Every parent’s wish is for their children to thrive and prosper. Yet, too many of our nation’s families still live in poverty, despite doing their best to make ends meet. Rural families and children have additional challenges as schools, healthcare services, healthy food choices, jobs, and other opportunities are often miles away in a different town, county or even state. The Obama Administration is committed to these families, and believes that all children — no matter where they live — should have an opportunity to succeed.
Today, President Obama and I met with eight members of the National 4-H community in the Oval Office. Each one of them had an inspiring story about how they are opening up new doors for kids in their hometowns, and how this work is building stronger communities where they can learn, play and grow.
We wanted to take a moment to introduce you to these young leaders and tell you about the projects that encouraged President Obama to invite them to the White House to say “thank you”. Investing in kids like these is an investment in America’s future. Read more »
Today, we begin a month-long effort to highlight the one-year anniversary of the Agricultural Act of 2014, also known as the Farm Bill, by launching a new multimedia channel packed with compelling stories, stunning photography and even a personal note from Secretary Vilsack to USDA’s friends, partners and staff; “It is because of you that this has been called ‘the most successful Farm Bill implementation.’”
Signed into law on Feb. 7, 2014 by President Obama, the Farm Bill has allowed USDA to continue record accomplishments on behalf of the American people, while providing new opportunities and creating jobs across rural America. Read more »
Infographic: Getting covered is good for rural America. (click to enlarge image)
Cross posted from the Huffington Post:
Living in a rural community shouldn’t have to come with a hefty price tag for healthcare. On this National Rural Health Day, we celebrate the fact that thanks to the Affordable Care Act, it no longer has to.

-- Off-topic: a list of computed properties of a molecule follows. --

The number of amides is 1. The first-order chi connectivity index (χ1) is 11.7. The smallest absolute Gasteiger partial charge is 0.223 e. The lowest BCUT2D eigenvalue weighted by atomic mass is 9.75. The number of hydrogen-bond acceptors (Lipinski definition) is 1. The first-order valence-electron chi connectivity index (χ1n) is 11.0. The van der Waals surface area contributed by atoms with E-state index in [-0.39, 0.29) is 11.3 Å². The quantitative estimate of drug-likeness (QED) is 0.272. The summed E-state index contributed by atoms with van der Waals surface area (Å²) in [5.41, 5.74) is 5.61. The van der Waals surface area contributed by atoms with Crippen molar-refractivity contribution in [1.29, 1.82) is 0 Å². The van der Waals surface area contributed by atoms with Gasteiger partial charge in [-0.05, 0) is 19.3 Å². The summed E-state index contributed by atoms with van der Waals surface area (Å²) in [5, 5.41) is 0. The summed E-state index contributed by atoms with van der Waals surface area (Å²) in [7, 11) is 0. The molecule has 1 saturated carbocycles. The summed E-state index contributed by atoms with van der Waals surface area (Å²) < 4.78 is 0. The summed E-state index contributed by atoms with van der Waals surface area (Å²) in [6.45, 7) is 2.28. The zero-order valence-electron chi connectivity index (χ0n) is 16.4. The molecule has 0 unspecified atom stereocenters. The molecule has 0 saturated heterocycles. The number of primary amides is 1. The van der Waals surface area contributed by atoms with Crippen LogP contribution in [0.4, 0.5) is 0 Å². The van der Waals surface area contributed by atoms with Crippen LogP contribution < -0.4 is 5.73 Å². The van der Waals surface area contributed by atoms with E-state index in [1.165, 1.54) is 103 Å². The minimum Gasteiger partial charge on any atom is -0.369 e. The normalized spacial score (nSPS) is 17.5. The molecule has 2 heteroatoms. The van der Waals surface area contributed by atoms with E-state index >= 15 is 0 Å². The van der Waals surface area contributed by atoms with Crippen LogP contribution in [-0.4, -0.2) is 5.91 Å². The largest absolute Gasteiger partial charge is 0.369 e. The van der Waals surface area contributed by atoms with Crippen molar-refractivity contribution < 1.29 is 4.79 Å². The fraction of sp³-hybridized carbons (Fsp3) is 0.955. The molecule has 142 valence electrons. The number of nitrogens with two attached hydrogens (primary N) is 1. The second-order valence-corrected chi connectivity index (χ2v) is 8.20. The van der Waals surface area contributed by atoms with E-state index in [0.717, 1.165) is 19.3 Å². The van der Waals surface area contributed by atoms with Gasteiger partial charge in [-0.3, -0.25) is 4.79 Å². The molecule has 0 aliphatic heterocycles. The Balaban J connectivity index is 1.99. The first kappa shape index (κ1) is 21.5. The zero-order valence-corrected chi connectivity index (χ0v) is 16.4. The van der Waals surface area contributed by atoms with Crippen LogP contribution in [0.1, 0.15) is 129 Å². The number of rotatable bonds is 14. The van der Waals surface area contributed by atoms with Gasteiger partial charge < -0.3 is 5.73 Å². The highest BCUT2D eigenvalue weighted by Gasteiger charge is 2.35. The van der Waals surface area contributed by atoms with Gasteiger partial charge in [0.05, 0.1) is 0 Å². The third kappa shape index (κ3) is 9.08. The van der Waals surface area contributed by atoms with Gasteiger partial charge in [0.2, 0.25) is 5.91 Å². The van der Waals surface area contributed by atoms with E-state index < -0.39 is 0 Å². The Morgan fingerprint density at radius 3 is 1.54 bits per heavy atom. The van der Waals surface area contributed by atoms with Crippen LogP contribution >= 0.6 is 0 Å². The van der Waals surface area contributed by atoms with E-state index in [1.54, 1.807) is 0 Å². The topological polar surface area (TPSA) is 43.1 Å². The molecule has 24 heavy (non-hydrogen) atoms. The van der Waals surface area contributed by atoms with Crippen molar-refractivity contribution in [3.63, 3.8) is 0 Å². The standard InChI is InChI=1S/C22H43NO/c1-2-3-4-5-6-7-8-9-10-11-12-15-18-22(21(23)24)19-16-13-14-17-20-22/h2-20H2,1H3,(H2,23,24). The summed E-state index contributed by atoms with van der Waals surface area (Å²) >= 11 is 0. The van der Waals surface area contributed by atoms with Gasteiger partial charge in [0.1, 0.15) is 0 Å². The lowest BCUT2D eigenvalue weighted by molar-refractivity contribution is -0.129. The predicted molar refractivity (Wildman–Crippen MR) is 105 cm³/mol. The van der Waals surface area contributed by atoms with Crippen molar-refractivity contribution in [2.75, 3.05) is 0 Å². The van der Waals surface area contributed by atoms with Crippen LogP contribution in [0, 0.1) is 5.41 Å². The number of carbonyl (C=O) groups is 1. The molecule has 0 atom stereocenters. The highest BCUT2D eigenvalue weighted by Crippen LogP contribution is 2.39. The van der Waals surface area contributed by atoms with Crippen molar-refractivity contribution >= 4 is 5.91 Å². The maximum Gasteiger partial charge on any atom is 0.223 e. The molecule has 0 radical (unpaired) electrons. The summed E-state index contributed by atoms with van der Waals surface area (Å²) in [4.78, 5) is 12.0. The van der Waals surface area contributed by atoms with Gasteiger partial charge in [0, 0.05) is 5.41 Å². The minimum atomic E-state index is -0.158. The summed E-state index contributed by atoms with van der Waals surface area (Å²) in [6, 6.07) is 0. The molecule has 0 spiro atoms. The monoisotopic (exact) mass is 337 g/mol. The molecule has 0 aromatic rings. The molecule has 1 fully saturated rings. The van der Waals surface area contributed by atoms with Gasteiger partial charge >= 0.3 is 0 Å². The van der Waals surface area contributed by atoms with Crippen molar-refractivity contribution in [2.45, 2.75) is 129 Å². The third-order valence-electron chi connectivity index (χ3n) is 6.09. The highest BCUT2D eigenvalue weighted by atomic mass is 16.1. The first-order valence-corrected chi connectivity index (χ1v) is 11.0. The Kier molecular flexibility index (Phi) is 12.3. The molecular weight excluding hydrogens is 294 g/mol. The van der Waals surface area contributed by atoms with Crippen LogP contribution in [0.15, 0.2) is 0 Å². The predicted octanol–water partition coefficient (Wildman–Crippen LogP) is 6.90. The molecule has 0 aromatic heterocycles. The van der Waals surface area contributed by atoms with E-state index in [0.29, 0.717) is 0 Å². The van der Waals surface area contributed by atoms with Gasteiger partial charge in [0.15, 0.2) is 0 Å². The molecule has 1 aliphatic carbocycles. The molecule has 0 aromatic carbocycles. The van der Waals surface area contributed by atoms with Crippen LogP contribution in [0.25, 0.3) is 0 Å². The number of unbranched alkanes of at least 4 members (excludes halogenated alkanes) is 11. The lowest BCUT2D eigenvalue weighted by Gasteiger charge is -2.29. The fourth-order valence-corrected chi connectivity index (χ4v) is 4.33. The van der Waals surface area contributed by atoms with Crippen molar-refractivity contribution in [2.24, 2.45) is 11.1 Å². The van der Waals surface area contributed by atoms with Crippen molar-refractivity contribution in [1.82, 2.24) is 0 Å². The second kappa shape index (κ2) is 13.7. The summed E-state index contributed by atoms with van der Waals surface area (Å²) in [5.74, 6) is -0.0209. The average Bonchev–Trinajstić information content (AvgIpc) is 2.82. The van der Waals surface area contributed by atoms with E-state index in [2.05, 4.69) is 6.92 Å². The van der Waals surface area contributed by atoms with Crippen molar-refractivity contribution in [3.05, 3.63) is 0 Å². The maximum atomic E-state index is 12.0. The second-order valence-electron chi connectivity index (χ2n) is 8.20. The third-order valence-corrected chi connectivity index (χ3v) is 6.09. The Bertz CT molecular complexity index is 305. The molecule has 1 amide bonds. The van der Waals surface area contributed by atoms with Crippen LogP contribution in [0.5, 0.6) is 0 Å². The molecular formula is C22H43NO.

The Affordable Care Act (ACA) is already making a difference in the lives of millions of rural Americans. Prior to the ACA, many rural families had a hard time finding affordable insurance coverage, paying an average of nearly half of their costs out of their own pockets. Many didn’t have access to affordable health insurance through an employer because they were self-employed as farmers, ranchers or rural business owners and entrepreneurs. While those folks take calculated business risks every day, their health should not be one of them. Read more »
Often I am asked to participate in events in my role as a Deputy Undersecretary. Other times I participate based on my heritage, as a member of the Mescalero Apache Tribe. Sometimes, the lines blur, as they did recently when I addressed those attending the North American Pollinator Protection Campaign meeting here at USDA.
Pollinator health is tied closely to the overall health of ecosystems. Pollinators are important to producers of a wide variety of crops, and to forest health. Native Americans grasp how all things are interconnected. I told the audience that when I was a boy, my relatives would sing songs in Apache. These songs were about things in nature: evergreens, water, even the rocks. All things are tied to Mother Earth: all things work together. So it is with pollinators. Read more »
Ernie and Terry Lehmkuhl of Springerridge Barnyard Products, organizers of the Country Farmer's Market in Pierre, SD, show off their products at a recent market.
Here in South Dakota, we’re proud of the agricultural products we produce, and local farmer’s markets are a great venue to get these products directly in the hands of consumers. One market I wanted to single out is the Country Farmer’s Market held in our capital of Pierre, South Dakota. Terry Lehmkuhl of Springerridge Barnyard Products and her husband Ernie are the organizers of the market. Terry said “We are just a few hard working people that love bringing country to town. Our Farmer’s Market customers love what we do with our hands. Picking eggs, milking goats, working in our kitchens or just playing in the dirt, we bring our customers the best, freshest products and produce.” Read more »
AMS’s Seed Regulatory and Testing Division scientist conducts a test to detect the presence of harmful pathogens in grass seed. USDA photo.
Before the late 1800’s, there weren’t any standards or laws overseeing the seed trade. This allowed individuals to take advantage of the unorganized seed market by selling low quality seed to buyers. In some instances, what was sold wasn’t even seed at all.
Unfortunately, even the most seasoned seed buyers can’t always tell what they will get when purchasing seed. Will the seed grow? If it does grow, what will it grow into? Will these seeds contain a disease that will hurt my other crops? Will the packet contain other unwanted weeds that will reduce my yield, hurt my animals, or destroy my land? The worst part is that the outcome of your purchase won’t be known for months after you buy and “try” to grow them. In the late 1800’s, these questions asked by millions of people around the world led to the rapid development of laboratories tasked with using science to predict seed quality. Read more »